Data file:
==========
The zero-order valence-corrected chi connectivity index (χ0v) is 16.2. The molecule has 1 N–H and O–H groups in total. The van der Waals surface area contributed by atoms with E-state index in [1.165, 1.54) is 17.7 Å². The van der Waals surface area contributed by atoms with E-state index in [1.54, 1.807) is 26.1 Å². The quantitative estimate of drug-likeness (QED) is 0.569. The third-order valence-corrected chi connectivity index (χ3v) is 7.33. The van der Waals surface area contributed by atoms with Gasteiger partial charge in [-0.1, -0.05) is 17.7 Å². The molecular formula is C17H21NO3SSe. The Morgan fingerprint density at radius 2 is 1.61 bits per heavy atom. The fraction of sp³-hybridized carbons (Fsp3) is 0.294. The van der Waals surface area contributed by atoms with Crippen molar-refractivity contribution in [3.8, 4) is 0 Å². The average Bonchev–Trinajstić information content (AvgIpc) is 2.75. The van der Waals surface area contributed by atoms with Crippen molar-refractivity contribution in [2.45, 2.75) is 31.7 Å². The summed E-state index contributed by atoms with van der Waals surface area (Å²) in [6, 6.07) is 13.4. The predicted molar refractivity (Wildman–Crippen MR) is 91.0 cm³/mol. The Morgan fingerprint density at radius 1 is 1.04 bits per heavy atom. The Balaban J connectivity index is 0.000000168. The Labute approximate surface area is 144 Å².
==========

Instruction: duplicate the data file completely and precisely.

The zero-order valence-corrected chi connectivity index (χ0v) is 16.2. The molecule has 1 N–H and O–H groups in total. The van der Waals surface area contributed by atoms with E-state index in [1.165, 1.54) is 17.7 Å². The van der Waals surface area contributed by atoms with E-state index in [1.54, 1.807) is 26.1 Å². The quantitative estimate of drug-likeness (QED) is 0.569. The third-order valence-corrected chi connectivity index (χ3v) is 7.33. The van der Waals surface area contributed by atoms with Gasteiger partial charge in [-0.1, -0.05) is 17.7 Å². The molecular formula is C17H21NO3SSe. The Morgan fingerprint density at radius 2 is 1.61 bits per heavy atom. The fraction of sp³-hybridized carbons (Fsp3) is 0.294. The van der Waals surface area contributed by atoms with Crippen molar-refractivity contribution in [3.8, 4) is 0 Å². The average Bonchev–Trinajstić information content (AvgIpc) is 2.75. The van der Waals surface area contributed by atoms with Crippen molar-refractivity contribution in [2.45, 2.75) is 31.7 Å². The summed E-state index contributed by atoms with van der Waals surface area (Å²) in [6, 6.07) is 13.4. The predicted molar refractivity (Wildman–Crippen MR) is 91.0 cm³/mol. The Morgan fingerprint density at radius 1 is 1.04 bits per heavy atom. The Balaban J connectivity index is 0.000000168. The Labute approximate surface area is 144 Å².